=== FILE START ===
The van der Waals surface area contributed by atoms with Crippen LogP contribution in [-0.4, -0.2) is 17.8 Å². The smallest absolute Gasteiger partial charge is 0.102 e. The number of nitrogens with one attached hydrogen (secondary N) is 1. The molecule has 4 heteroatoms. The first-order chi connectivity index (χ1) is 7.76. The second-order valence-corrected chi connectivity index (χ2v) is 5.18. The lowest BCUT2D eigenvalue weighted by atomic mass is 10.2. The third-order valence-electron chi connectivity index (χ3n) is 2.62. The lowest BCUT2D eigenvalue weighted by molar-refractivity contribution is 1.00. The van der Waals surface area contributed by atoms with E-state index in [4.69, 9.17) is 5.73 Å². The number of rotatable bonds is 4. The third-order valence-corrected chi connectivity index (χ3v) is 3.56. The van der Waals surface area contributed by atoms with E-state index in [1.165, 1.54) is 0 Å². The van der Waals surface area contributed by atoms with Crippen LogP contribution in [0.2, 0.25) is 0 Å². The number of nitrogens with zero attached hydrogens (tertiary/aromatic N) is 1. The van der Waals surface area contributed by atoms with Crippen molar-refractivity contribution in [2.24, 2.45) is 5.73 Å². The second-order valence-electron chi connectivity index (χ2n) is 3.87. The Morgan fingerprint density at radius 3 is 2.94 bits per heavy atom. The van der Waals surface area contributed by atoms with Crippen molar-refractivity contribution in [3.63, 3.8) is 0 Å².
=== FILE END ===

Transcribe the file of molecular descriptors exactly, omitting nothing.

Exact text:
The van der Waals surface area contributed by atoms with Crippen LogP contribution in [-0.4, -0.2) is 17.8 Å². The smallest absolute Gasteiger partial charge is 0.102 e. The number of nitrogens with one attached hydrogen (secondary N) is 1. The molecule has 4 heteroatoms. The first-order chi connectivity index (χ1) is 7.76. The second-order valence-corrected chi connectivity index (χ2v) is 5.18. The lowest BCUT2D eigenvalue weighted by atomic mass is 10.2. The third-order valence-electron chi connectivity index (χ3n) is 2.62. The lowest BCUT2D eigenvalue weighted by molar-refractivity contribution is 1.00. The van der Waals surface area contributed by atoms with E-state index in [4.69, 9.17) is 5.73 Å². The number of rotatable bonds is 4. The third-order valence-corrected chi connectivity index (χ3v) is 3.56. The van der Waals surface area contributed by atoms with E-state index in [1.165, 1.54) is 0 Å². The van der Waals surface area contributed by atoms with Crippen LogP contribution in [0.2, 0.25) is 0 Å². The number of nitrogens with zero attached hydrogens (tertiary/aromatic N) is 1. The van der Waals surface area contributed by atoms with Crippen molar-refractivity contribution in [2.24, 2.45) is 5.73 Å². The second-order valence-electron chi connectivity index (χ2n) is 3.87. The Morgan fingerprint density at radius 3 is 2.94 bits per heavy atom. The van der Waals surface area contributed by atoms with Crippen molar-refractivity contribution in [3.63, 3.8) is 0 Å².